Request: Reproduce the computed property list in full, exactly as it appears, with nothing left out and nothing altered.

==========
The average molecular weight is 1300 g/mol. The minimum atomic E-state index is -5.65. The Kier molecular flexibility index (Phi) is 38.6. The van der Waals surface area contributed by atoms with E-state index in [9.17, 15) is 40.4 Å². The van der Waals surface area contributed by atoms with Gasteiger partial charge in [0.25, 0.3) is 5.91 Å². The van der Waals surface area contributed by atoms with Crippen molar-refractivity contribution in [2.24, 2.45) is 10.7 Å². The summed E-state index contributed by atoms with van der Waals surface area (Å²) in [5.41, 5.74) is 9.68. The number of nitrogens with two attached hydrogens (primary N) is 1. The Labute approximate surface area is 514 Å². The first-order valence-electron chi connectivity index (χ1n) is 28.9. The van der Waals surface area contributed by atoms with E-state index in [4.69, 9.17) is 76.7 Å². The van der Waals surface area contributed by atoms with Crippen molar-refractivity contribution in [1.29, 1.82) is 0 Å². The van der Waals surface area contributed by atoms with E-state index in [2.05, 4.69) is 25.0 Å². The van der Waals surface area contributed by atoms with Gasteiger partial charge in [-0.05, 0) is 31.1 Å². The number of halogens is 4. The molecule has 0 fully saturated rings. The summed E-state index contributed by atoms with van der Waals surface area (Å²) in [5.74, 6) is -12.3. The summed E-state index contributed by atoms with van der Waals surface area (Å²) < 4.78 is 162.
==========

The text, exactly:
The average molecular weight is 1300 g/mol. The minimum atomic E-state index is -5.65. The Kier molecular flexibility index (Phi) is 38.6. The van der Waals surface area contributed by atoms with E-state index in [9.17, 15) is 40.4 Å². The van der Waals surface area contributed by atoms with Gasteiger partial charge in [0.25, 0.3) is 5.91 Å². The van der Waals surface area contributed by atoms with Crippen molar-refractivity contribution in [2.24, 2.45) is 10.7 Å². The summed E-state index contributed by atoms with van der Waals surface area (Å²) in [5.41, 5.74) is 9.68. The number of nitrogens with two attached hydrogens (primary N) is 1. The Labute approximate surface area is 514 Å². The first-order valence-electron chi connectivity index (χ1n) is 28.9. The van der Waals surface area contributed by atoms with E-state index in [4.69, 9.17) is 76.7 Å². The van der Waals surface area contributed by atoms with Crippen molar-refractivity contribution in [1.29, 1.82) is 0 Å². The van der Waals surface area contributed by atoms with E-state index in [2.05, 4.69) is 25.0 Å². The van der Waals surface area contributed by atoms with Gasteiger partial charge in [-0.05, 0) is 31.1 Å². The number of halogens is 4. The molecule has 0 fully saturated rings. The summed E-state index contributed by atoms with van der Waals surface area (Å²) in [5.74, 6) is -12.3. The summed E-state index contributed by atoms with van der Waals surface area (Å²) < 4.78 is 162.